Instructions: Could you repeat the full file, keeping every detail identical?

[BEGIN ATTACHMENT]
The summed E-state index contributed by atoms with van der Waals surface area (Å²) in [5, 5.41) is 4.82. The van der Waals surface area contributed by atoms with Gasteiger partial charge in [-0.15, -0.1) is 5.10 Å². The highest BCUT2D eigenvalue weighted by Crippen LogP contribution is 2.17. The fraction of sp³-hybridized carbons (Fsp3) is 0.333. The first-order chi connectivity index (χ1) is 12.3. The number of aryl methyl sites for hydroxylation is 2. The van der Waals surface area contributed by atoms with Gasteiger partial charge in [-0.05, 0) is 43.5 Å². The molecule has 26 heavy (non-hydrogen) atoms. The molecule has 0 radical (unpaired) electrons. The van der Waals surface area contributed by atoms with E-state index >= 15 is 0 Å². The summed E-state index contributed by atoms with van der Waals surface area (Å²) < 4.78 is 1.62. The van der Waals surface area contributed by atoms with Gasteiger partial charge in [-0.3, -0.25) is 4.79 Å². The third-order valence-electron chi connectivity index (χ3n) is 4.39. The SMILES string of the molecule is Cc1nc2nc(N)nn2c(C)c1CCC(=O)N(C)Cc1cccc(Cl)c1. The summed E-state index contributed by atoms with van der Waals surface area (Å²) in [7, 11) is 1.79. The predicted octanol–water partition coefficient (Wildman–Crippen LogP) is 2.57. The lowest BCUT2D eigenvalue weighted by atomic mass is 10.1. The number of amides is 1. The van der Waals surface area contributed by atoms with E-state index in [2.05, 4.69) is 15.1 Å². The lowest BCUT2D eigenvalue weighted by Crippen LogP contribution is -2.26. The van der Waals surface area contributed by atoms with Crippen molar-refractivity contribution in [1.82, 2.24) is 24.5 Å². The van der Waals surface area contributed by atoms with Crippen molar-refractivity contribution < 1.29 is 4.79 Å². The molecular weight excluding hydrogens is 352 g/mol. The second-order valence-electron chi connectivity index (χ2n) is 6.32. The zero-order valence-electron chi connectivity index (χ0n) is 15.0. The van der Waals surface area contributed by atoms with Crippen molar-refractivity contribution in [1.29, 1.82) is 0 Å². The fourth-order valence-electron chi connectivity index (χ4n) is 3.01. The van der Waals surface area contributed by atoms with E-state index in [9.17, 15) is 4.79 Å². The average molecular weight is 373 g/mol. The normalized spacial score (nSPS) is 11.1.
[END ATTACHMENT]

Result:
The summed E-state index contributed by atoms with van der Waals surface area (Å²) in [5, 5.41) is 4.82. The van der Waals surface area contributed by atoms with Gasteiger partial charge in [-0.15, -0.1) is 5.10 Å². The highest BCUT2D eigenvalue weighted by Crippen LogP contribution is 2.17. The fraction of sp³-hybridized carbons (Fsp3) is 0.333. The first-order chi connectivity index (χ1) is 12.3. The number of aryl methyl sites for hydroxylation is 2. The van der Waals surface area contributed by atoms with Gasteiger partial charge in [-0.05, 0) is 43.5 Å². The molecule has 26 heavy (non-hydrogen) atoms. The molecule has 0 radical (unpaired) electrons. The van der Waals surface area contributed by atoms with E-state index >= 15 is 0 Å². The summed E-state index contributed by atoms with van der Waals surface area (Å²) < 4.78 is 1.62. The van der Waals surface area contributed by atoms with Gasteiger partial charge in [-0.3, -0.25) is 4.79 Å². The third-order valence-electron chi connectivity index (χ3n) is 4.39. The SMILES string of the molecule is Cc1nc2nc(N)nn2c(C)c1CCC(=O)N(C)Cc1cccc(Cl)c1. The summed E-state index contributed by atoms with van der Waals surface area (Å²) in [7, 11) is 1.79. The predicted octanol–water partition coefficient (Wildman–Crippen LogP) is 2.57. The lowest BCUT2D eigenvalue weighted by atomic mass is 10.1. The number of amides is 1. The van der Waals surface area contributed by atoms with E-state index in [2.05, 4.69) is 15.1 Å². The lowest BCUT2D eigenvalue weighted by Crippen LogP contribution is -2.26. The van der Waals surface area contributed by atoms with Crippen molar-refractivity contribution in [1.82, 2.24) is 24.5 Å². The van der Waals surface area contributed by atoms with Crippen molar-refractivity contribution < 1.29 is 4.79 Å². The molecular weight excluding hydrogens is 352 g/mol. The second-order valence-electron chi connectivity index (χ2n) is 6.32. The zero-order valence-electron chi connectivity index (χ0n) is 15.0. The van der Waals surface area contributed by atoms with Crippen molar-refractivity contribution in [1.29, 1.82) is 0 Å². The fourth-order valence-electron chi connectivity index (χ4n) is 3.01. The van der Waals surface area contributed by atoms with E-state index in [9.17, 15) is 4.79 Å². The average molecular weight is 373 g/mol. The normalized spacial score (nSPS) is 11.1.